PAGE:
Teacher Sews, Donates Masks to Nursing Home


Mrs. Bonnie Mallmann has sewn over 2000 masks since the start of the pandemic. Here, she sits at her desk and adds toggles to the ear loops of a mask she gave to a student.

Karin Juhl and Claudia Brown

Throughout the pandemic, many people have started to try out new hobbies as a way to pass the time. Mrs. Bonnie Mallmann, the FACE teacher at CHS, has been spending much of her time sewing masks.

“I started making masks because I felt helpless in this crazy world,” Mrs. Mallmann said. “So I decided I could let it get to me or I could keep busy.”

She has sewn over 2000 masks to date.

Recently, Mrs. Mallmann donated about 80 holiday patterned masks to Willowdale Health Services after seeing a Facebook post asking for donations for the nursing home’s gift exchange.

Ms. Dawn Winkler, the activities director at Willowdale, said, “A lot of the residents liked the pretty designs, and (Mrs. Mallmann’s masks) were much more comfortable than the masks they were originally wearing.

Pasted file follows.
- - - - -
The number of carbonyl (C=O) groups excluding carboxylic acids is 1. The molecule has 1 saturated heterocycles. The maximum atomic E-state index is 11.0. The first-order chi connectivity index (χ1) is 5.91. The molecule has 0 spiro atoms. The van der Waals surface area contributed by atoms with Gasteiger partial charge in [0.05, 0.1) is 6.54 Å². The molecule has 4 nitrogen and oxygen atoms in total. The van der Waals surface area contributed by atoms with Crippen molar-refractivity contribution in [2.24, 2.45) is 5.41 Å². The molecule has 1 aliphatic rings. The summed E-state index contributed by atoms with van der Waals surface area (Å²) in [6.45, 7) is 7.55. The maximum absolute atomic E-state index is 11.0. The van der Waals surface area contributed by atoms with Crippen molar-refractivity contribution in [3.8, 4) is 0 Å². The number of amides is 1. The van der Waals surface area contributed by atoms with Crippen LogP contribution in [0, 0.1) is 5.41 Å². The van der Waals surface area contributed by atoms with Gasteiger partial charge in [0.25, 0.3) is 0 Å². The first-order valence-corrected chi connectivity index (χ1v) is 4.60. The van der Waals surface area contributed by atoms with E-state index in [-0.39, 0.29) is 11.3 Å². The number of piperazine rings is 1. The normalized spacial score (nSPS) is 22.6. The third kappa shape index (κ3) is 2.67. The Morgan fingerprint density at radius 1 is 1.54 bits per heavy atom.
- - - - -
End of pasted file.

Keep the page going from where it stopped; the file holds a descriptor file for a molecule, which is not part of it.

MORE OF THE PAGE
“We appreciate it, knowing that a bunch of people are going through things during this time. It’s nice to know that others see that our residents are struggling, too.

Not only has Mrs. Mallmann made masks for the nursing home residents, she has also sewn them for any of her family, friends, neighbors or coworkers who needed one.

“My motto is keeping friends and family safe, one mask at a time,” Mrs. Mallmann said.

She has made ice cream patterned masks for the ice cream shop her sister owns in Marshfield, Dr. Seuss print masks for the elementary school teachers and so many more.

Even though Mrs. Mallmann tries to refuse payment for her masks, many still give her money anyway. This helped her buy a new sewing machine when her old one broke, but most money she receives she donates to the local food pantry.

“I was raised in a family who taught me to give,” Mrs. Mallmann said. “I was blessed with the ability to sew, and mask-making is a double reward. I get to do what I enjoy and bring a smile to someone’s face even if I can’t see it behind the mask.